New projections by WARC, the international marketing intelligence service, suggest that global ad spend growth is set to accelerate this year, boosted to 4.7 per cent by a number of factors, including the PyeongChang Winter Olympics, US mid-term elections, the FIFA World Cup and reduced dollar volatility in emerging markets.
According to WARC's figures, global ad spend rose three per cent in 2017, hitting $546bn (£391bn). This represented a slowdown from the 3.8 per cent rise in 2016, and was partially due to weaker growth in the US. However, this year is set to see growth once again speeding up thanks to improved economic conditions and several global-scale media events.
The 2017 figures show ad spend growth in the US slowing from eight per cent in 2016 to 3.3 per cent, while growth in the second-largest ad region, Asia-Pacific, also cooled off, dropping to 4.3 per cent from 5.3 per cent in 2016. This was primarily due to slow growth in Japan as a result of a weaker Yen, with growth in the Chinese ad market expanding to 4.7 per cent, propelled by big increases on mobile.
Looking at projections for 2018, strong growth is expected in mature markets like North America (five per cent), Asia-Pacific (six per cent) and Western Europe (2.6 per cent), while growing regions like Central and Eastern Europe and Latin America are even stronger, at 8.4 per cent and seven per cent, respectively. Ad spend in the Middle East and Africa are expected to continue to dip, shrinking by 4.1 per cent, but this represents a slower decrease than previous years.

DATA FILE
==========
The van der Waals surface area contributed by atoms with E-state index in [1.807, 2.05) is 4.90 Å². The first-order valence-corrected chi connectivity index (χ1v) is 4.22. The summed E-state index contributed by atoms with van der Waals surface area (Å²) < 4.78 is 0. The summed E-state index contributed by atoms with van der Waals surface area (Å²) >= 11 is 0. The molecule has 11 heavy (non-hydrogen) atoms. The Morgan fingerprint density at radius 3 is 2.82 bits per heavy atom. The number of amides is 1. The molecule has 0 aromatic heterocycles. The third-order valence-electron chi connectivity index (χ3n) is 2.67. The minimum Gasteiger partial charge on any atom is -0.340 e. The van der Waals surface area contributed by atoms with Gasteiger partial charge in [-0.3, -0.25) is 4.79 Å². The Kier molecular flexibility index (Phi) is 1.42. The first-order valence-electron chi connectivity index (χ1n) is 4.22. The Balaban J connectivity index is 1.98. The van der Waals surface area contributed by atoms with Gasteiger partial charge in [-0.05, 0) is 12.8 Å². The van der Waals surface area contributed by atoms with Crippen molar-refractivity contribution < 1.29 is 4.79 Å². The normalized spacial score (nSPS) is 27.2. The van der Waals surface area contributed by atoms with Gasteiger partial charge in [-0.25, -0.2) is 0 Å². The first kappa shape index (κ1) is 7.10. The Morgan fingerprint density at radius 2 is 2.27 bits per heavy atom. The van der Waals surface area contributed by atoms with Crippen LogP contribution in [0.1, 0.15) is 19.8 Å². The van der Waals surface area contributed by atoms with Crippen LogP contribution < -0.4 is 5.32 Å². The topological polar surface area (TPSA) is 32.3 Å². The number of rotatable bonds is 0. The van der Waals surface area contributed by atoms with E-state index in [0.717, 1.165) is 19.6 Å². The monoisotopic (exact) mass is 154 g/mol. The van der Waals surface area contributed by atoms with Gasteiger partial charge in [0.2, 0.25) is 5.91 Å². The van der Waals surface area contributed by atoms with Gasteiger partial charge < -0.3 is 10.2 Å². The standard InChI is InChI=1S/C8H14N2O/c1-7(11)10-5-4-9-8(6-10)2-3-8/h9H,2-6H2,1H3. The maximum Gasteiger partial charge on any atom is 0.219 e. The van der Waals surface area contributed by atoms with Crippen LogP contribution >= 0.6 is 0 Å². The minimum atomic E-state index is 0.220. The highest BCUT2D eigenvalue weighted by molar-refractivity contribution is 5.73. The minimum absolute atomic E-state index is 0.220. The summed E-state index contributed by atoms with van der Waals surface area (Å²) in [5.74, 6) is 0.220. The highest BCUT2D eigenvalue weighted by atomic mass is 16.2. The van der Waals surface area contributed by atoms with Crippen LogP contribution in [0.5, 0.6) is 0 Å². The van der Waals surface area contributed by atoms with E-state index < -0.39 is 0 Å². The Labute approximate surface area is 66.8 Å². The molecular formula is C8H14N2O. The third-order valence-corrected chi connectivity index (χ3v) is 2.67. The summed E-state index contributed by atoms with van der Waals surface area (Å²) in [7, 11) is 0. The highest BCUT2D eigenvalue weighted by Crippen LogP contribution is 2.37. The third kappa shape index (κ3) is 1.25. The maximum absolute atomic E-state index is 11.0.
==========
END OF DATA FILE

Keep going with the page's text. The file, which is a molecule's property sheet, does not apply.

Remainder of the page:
The 2017 figures also revealed that mobile is the only medium to gain share of global advertising spend in 2017, and now represents the world's second-largest ad channel. Mobile's share grew by an estimated 5.9 percentage points to 20.6 per cent in 2017, the equivalent to $112bn in ad spending. Mobile is also thought to have overtaken desktop internet, which dropped 1.9 percentage points year-on-year. TV, print, out-of-home and radio also all saw decreases.
"2018 should be a stellar year for global advertising, with ad investment set to grow at its strongest rate since the post recovery years of 2010 and 2011," said James McDonald, data editor at Warc. "All global regions, with the exception of the Middle Easty, are expected to register growth, supported by key quadrennial events – notably the Winter Olympics in South Korea, the FIFA World Cup in Russia and the US mid-term elections.
"Mobile is now a key driver of global growth, and was the only channel to gain share of spend in 2017 – it now accounts for one in five ad dollars worldwide. Nevertheless, traditional media still attract 61 per cent of global ad investment, and TV and out-of-home will be among the main benefactors of increased brand and political campaign spending this year."